If you want to understand risk, you need to get out from behind your desk

I saw this poster in an airport some time ago. It is an advert for an insurance company and shows a person in a helicopter with a note, “One thing, if you want to understand risk, you need to get out from behind your desk”.

How connected are managers – and safety specialists – with operational staff and the operational environment, where the day-to-day safety is created, to understand the operational world? How much of our time is spent behind a desk or in meetings? In every industry, there is a danger that those working at the blunt-end (in any role) become detached from those in the sharp-end of operations.

Some years ago, I was part of a major project involving a change to a new facility along with several other changes. I entered the project at a relatively late pre-operational stage – everything was designed, built and mostly installed. The operators were training for the change. The risk assessments, including human factors, had already been done and were exhaustive, comprising hundreds of pages of documentation from workshops and analysis. After reading some of this material, I could not get a real sense for what was going on. The only way I could see to understand the changewas to to enter simulator training for a week and just watch and listen.

I was shocked at what I experienced. What I saw was that the operational staff were not ready for the move, despite what management and various specialists believed. Being with them, watching them and listening to them allowed fora moment-by-moment empathy of the operators’ experiences (process empathy) and a near understanding of their worlds (person empathy). The operators could use the equipment, but they could not do the rest of the job safely at the same time. Some lost the picture, unable to continue. Some broke down crying. Operational staff had already spoken up, but the message wasn’t getting through.

Nothing in any analysis could give anything like this understanding, because it was just that – analysis; work-as-imagined, decontextualised, decomposed and detached from the reality of work-as-done.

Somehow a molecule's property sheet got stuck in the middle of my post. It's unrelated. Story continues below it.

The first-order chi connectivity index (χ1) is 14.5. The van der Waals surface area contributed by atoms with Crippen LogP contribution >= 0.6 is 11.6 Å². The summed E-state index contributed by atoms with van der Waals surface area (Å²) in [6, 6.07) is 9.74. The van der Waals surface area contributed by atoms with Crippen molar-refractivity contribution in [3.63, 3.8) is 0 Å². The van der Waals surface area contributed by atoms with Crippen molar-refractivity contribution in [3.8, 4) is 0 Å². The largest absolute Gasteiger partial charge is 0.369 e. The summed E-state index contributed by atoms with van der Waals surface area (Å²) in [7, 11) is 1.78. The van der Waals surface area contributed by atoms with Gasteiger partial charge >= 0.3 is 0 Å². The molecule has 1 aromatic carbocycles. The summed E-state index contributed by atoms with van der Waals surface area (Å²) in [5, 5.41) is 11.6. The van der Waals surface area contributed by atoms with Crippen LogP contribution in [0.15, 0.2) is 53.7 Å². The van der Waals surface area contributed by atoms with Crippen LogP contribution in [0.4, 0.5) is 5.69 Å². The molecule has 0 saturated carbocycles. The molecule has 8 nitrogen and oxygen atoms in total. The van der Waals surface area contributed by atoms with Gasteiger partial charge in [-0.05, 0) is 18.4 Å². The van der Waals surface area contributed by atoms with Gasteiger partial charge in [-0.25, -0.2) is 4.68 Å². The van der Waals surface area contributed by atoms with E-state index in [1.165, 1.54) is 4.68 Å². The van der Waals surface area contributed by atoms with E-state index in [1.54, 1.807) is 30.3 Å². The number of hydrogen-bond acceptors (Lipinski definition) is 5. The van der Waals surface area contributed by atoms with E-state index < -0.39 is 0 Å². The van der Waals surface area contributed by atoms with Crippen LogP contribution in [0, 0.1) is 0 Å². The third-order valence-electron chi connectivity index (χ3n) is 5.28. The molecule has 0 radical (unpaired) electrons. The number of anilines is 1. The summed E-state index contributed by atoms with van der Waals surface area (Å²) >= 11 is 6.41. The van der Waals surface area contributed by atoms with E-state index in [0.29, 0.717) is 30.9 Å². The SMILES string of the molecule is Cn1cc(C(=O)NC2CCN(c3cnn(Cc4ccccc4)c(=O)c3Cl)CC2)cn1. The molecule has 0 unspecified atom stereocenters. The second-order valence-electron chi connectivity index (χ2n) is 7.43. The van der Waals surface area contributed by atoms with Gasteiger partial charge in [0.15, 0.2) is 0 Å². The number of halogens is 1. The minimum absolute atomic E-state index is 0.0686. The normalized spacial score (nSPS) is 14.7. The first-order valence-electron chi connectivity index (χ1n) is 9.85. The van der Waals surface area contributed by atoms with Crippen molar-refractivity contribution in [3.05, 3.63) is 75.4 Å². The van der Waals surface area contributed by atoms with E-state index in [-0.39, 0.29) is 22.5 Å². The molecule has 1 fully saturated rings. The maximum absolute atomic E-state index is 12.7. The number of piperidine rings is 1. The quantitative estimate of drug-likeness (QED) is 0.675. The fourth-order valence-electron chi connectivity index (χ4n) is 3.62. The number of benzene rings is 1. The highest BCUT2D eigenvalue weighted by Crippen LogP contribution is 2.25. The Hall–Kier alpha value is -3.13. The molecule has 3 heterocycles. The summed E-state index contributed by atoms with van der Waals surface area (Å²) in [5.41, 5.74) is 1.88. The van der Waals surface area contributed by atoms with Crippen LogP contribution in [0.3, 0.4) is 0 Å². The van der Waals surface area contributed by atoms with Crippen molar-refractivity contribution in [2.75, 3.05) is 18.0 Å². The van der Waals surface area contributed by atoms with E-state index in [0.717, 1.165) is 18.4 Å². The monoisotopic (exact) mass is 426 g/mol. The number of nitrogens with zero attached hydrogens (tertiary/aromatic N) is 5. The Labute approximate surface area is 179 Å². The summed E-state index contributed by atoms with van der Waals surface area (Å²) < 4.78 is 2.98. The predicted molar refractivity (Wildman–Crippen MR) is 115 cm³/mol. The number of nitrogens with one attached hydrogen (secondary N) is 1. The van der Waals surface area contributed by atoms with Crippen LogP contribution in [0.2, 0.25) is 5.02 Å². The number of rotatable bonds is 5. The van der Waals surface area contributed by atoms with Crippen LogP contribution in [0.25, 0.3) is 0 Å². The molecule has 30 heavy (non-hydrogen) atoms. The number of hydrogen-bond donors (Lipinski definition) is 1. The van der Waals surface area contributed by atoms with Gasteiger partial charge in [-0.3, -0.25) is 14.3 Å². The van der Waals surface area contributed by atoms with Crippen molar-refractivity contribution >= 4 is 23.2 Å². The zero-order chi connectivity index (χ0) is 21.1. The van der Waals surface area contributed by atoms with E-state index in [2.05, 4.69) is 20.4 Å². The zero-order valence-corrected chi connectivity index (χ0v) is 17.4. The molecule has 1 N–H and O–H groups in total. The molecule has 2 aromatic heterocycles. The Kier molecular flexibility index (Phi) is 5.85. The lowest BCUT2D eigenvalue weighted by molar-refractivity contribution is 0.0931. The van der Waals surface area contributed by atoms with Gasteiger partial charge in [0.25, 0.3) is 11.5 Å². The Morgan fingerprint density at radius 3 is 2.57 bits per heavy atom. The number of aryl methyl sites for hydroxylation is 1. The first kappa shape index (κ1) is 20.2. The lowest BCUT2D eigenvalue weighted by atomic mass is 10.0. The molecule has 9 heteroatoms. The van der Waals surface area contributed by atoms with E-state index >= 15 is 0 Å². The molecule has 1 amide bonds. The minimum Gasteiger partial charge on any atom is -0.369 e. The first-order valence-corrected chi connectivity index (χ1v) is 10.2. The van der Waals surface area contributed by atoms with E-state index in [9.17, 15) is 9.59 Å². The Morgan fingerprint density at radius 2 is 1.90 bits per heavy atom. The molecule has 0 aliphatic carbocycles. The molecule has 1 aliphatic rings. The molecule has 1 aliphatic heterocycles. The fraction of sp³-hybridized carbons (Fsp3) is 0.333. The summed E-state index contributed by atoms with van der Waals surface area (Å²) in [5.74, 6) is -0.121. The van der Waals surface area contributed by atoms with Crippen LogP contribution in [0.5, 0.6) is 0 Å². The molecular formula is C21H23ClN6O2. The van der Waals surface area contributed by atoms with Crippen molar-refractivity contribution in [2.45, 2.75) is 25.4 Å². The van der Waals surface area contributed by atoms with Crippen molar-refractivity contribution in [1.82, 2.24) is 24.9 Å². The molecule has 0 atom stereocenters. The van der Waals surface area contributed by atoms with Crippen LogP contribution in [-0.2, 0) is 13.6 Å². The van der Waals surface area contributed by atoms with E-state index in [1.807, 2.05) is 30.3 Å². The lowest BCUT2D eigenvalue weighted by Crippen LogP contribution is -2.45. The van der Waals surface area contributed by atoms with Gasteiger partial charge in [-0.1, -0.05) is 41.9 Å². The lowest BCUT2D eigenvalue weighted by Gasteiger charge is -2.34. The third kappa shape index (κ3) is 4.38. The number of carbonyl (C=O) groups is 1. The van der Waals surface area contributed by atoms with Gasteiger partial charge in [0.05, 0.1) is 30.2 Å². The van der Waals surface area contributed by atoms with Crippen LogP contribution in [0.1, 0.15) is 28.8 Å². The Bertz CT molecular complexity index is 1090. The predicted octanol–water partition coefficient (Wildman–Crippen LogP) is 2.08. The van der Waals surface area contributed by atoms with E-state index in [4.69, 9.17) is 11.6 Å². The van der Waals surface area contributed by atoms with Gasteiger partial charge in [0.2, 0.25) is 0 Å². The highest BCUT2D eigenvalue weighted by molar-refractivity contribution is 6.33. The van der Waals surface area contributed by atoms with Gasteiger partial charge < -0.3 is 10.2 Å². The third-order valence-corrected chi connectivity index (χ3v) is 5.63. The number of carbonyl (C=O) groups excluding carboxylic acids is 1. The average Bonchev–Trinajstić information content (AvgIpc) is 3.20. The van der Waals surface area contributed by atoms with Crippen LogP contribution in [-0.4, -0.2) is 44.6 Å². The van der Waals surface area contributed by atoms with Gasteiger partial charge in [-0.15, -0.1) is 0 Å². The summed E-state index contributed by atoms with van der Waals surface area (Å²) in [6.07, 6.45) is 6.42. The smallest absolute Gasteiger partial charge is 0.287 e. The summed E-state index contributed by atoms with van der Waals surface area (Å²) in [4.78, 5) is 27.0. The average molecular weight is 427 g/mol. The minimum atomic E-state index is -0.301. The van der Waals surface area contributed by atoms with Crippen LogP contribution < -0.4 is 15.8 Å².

As I arrived home after the fourth day in the simulator, all I felt I could do, as a safety specialist was write honestly and openly about what I saw. So I wrote a letter in the late hours of the night. The next day, I went in to the facility to try to talk to someone about what I had seen, as a newcomer and outsider to the project since the Monday. When I arrived, I read the letter to the project and facility safety manager. Then I read it again, with the safety managers, to a senior manager, then again to the facility manager and several senior project and facility staff in an impromptu meeting. While there was some resistance, most listened and understood, and agreed to look into it further.

But there was some resistance to this unorthodox approach and, quite rightly, I was challenged. I could only think of one question in reply: “Have you been into the simulator recently?” What was most surprising to me at the time was that none of the (non-operational) managers or specialists present at the impromptu meeting had spent time in the simulator during training. There are many reasons why sitting in a simulator with operational staff does not seem like a priority on a large project, but among them are safety regulations and safety management systems. The need to comply with such requirements may seem like a very good reason not to bother getting involved with operational issues. Ironically, both can take the focus away from the sharp-end of safety. Because time and other resources are always limited, there has to be a trade-off. The trade-off often favours safety-as-imagined, as opposed to safety-as-done.

In the weeks following, it was decided to delay the opening of the new facility to allow for more experience in the simulator and the new facility. During this time, two or three big human factors issues (including a significant risk associated with display design) were identified from informal discussions and observations. These issues were resolved during these months. The facility opened successfully a few months later.

Before this experience, I had spent most of my time in this organisation behind a desk, with little access to operational environments or staff. From that position I could identify risks, but could not really understand risk.

The message in the insurance poster reminded me of this experience and has been a sort of mantra ever since:

 If you want to understand risk, you need to get out from behind your desk.

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About stevenshorrock

I am a systems ergonomist/human factors specialist and work psychologist with a background in practice and research in safety-critical industries. My main interest is human and system behaviour in the context of safety-related organisations. I seek to enable improvement via a combination of systems thinking, design thinking and humanistic thinking. I am a Chartered Ergonomist and Human Factors Specialist with the CIEHF and a Chartered Psychologist with the British Psychological Society. I currently work as a human factors and safety specialist in air traffic control in Europe. I am also an Adjunct Senior Lecturer at the University of New South Wales, School of Aviation. I blog in a personal capacity. Views expressed here are mine and not those of any affiliated organisation, unless stated otherwise. You can find me on twitter at @stevenshorrock
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One Response to If you want to understand risk, you need to get out from behind your desk

  1. Pingback: Recovery from Command-and-Control: A Twelve-Step Program | Humanistic Systems

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